There were a couple of tracks on Cold Mission that I think, in retrospect, didn’t need to be on there. It felt a little bit too sporadic in places. What I wanted to do with this album was really focus in on something that was a lot more consistent and recreated the same vibe for the listener but with different structures and different sounds. I really like Raime’s second album Tooth, which superficially can sound like quite a lot of the same type of thing but actually it requires you to listen quite carefully to it. It’s a brilliant album.
I found that I had a go-to synth patch, which started off being lazy and then I realized that actually I found a process of making it sound really cool, and it didn’t at all sound like it was from a 10-year-old soft synth, so I decided to mine it. I tried to build a sonic environment around a handful of different things – the strings, some of the same samples, which I reused in slightly different ways. Then I had a core, which could tolerate certain stretching while maintaining the same vibe. It’s a little bit like listening to Youngsta DJ in 2006 – he was so careful and specific about what tracks he cut and what he played, and he just created this amazing sound world. But for me it’s very intuitive. I think about music a lot, but I don’t think about it when I’m hands on with tools – I’m a much more intuitive writer.
I’m really quite superstitious and I get really infuriated when people make things in the modular and I say, “that’s really really good, you need to record it” and they’re like “oh no no I’m gonna tweak it” and then it completely disappears. So one of the things that I’ve found myself doing a lot is that I’m very conservative about tweaking patches. Often I’ll find something I like and then just work with that, try and push it in different directions with processing things. But I don’t like fiddling around with patches. If I was working with someone in collaboration they’d probably find that quite infuriating because you’re not necessarily testing all the possibilities and it creates something much better than you’ve got already. But I just personally get infuriated when people make stuff and then lose it. Especially with modulars where you can’t save presets. So save, save, save presets and then go back to them and tweak them. I found myself doing that a lot with this album. That’s possibly why it sounds so homogeneous maybe? I got the sound I wanted and I didn’t really want to start mucking with it, basically.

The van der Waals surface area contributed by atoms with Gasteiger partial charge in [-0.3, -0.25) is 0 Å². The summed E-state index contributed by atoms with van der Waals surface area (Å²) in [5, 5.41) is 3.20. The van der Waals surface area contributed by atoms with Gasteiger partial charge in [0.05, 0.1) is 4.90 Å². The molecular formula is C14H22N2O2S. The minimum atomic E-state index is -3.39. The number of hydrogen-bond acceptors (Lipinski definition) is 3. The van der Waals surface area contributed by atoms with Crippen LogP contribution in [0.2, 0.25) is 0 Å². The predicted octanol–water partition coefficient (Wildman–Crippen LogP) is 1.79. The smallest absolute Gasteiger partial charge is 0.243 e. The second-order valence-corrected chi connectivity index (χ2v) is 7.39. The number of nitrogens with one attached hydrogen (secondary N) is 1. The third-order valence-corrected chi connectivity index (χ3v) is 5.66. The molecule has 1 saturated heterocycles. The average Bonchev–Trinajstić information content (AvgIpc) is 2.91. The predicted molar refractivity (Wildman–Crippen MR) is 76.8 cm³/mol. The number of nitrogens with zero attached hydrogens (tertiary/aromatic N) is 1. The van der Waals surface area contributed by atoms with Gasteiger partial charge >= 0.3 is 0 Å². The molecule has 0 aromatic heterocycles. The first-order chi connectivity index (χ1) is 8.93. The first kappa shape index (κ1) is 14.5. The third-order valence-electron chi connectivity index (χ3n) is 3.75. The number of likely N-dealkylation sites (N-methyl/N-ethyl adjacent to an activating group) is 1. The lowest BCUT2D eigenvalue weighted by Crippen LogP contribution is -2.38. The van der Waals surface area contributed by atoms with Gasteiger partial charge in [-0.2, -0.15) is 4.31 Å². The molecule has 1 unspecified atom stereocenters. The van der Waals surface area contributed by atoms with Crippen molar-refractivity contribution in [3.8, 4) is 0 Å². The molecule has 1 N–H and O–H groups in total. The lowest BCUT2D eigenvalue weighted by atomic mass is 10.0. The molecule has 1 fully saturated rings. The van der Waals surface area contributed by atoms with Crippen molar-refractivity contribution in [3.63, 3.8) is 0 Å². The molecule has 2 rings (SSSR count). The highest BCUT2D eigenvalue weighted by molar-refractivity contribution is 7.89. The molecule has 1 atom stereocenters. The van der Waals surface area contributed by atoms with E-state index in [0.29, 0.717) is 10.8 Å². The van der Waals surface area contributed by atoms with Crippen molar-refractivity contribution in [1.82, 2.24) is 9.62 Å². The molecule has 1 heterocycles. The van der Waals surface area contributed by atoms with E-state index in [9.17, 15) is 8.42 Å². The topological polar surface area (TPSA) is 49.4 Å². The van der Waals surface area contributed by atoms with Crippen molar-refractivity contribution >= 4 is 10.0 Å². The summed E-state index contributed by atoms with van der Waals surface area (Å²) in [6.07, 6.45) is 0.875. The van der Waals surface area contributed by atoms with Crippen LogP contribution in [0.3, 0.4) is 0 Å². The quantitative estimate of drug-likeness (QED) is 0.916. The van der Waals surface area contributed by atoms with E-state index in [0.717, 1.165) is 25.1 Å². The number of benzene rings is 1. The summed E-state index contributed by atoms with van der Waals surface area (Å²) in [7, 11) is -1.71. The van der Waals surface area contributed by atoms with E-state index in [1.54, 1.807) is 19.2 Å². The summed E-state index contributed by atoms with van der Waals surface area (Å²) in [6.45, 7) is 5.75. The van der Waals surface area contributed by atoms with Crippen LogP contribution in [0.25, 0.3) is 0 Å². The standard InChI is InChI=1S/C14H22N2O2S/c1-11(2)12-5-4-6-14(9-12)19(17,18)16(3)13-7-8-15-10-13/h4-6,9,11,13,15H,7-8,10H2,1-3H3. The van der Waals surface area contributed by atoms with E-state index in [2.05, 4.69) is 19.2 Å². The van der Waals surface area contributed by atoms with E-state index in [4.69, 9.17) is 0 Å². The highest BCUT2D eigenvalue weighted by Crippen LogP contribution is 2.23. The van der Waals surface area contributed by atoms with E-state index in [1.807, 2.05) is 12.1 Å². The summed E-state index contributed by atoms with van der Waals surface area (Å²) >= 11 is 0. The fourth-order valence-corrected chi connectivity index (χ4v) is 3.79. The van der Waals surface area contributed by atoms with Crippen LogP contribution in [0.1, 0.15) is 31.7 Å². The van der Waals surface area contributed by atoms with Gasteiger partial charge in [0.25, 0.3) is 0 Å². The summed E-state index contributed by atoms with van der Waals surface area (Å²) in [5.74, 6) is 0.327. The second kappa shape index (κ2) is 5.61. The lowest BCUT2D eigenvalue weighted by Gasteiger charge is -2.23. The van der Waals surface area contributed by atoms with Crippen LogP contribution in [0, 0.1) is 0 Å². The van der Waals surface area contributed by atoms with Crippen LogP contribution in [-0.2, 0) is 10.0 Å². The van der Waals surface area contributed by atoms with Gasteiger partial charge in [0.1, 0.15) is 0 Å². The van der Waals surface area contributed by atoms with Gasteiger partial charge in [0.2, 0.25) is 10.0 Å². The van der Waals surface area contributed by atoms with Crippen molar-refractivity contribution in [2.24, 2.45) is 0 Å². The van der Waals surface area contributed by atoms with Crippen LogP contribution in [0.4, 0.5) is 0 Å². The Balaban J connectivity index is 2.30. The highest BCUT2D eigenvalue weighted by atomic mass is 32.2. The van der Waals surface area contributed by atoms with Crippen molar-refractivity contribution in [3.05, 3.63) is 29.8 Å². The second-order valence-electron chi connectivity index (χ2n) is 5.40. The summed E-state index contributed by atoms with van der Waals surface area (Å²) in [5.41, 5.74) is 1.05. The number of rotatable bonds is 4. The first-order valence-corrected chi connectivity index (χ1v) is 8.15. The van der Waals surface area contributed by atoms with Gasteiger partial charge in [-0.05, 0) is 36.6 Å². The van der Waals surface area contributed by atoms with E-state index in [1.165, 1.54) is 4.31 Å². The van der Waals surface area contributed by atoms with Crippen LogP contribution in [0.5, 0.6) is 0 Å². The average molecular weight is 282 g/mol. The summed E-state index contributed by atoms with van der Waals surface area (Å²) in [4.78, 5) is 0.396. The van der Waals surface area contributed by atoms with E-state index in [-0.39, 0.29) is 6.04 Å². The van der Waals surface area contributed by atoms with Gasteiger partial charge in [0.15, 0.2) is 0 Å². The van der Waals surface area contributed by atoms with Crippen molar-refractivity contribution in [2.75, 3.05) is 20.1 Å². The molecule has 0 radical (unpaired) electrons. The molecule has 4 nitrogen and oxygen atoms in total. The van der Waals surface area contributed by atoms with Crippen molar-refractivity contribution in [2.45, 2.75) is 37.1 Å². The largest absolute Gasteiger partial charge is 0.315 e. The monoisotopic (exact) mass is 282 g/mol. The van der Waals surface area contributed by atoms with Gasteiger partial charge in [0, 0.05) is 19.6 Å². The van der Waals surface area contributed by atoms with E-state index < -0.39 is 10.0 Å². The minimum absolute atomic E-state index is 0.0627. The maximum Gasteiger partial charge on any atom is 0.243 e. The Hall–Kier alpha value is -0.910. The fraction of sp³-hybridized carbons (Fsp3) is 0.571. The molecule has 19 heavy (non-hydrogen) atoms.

You mentioned that sometimes the inspiration for a track would be something that you’ve read, and of all the literary influences behind the album, the one that stood out for me is Jeff Vandermeer. Is ‘Lighthouse Dub’ a reference to the lighthouse in Annihilation?
Yeah, basically. I probably named it that about two years ago when the track was being written and I never bothered to change it, and thought “I wonder if people will get the reference?” I didn’t have an exact scene [in mind] because that lighthouse appears in different scenes in the books, but it was a nice anchor reference point for me. And also because a lighthouse [evokes] a flickery dub techno kind of environment, with a rotating light and mist. It’s often a feedback loop with track titles – naming a track has a kind of magic to it sometimes and it can give you interesting feedback as you need to develop a track to its final conclusion.
At certain points, Imperial Flood is more like a cinematic music than club music. Was it your intention to make it sound like an imaginary film score?
I did want to make it sound like a – a score’s not quite the right word – but a score to a place. I wasn’t particularly thinking about the moving image, but a sort of soundtrack to an environment. I didn’t set out with the intention of writing stuff that wasn’t gonna be played by DJs – there’s a couple of tracks on there you can mix – but I didn’t feel any obligation to write stuff that wasn’t going to fit into sets. It didn’t really bother me.
I think I mentally carved a space out for myself where the album is gonna be. Certain tracks I made over the years while I was making the album weren’t right [for it]. I’ve got another release coming out later this year on another label, which is a pretty weird tune but it’s supposed to be for dancefloors. For that project I wrote tracks that would test out systems and and you would dance to in a club. I didn’t feel any obligation on the album to do that. I suppose over time, the more you have that mindset the more you’re prepared to go further with the material than you would be. You don’t feel any barrier.
Is film score work the kind of thing you’d want to move into if you had the opportunity?
Yeah, I’d be interested. My perception is that it’s like any other music freelancer thing – certain aspects of it can be more like producing a product for a client, and that’s not the same thing I’m used to with making music for myself. So whether I’d be comfortable, and also whether I’d have the technical chops to deliver exactly what this client wanted, [I don’t know]. But if I was doing a genuine collaboration with somebody who was doing a film where I wasn’t just producing something for a client to order but I was actually collaborating then yeah, I’d definitely be interested.
Scott Wilson is FACT’s tech editor. Follow him on Twitter
Filming and photography by Pawel Ptak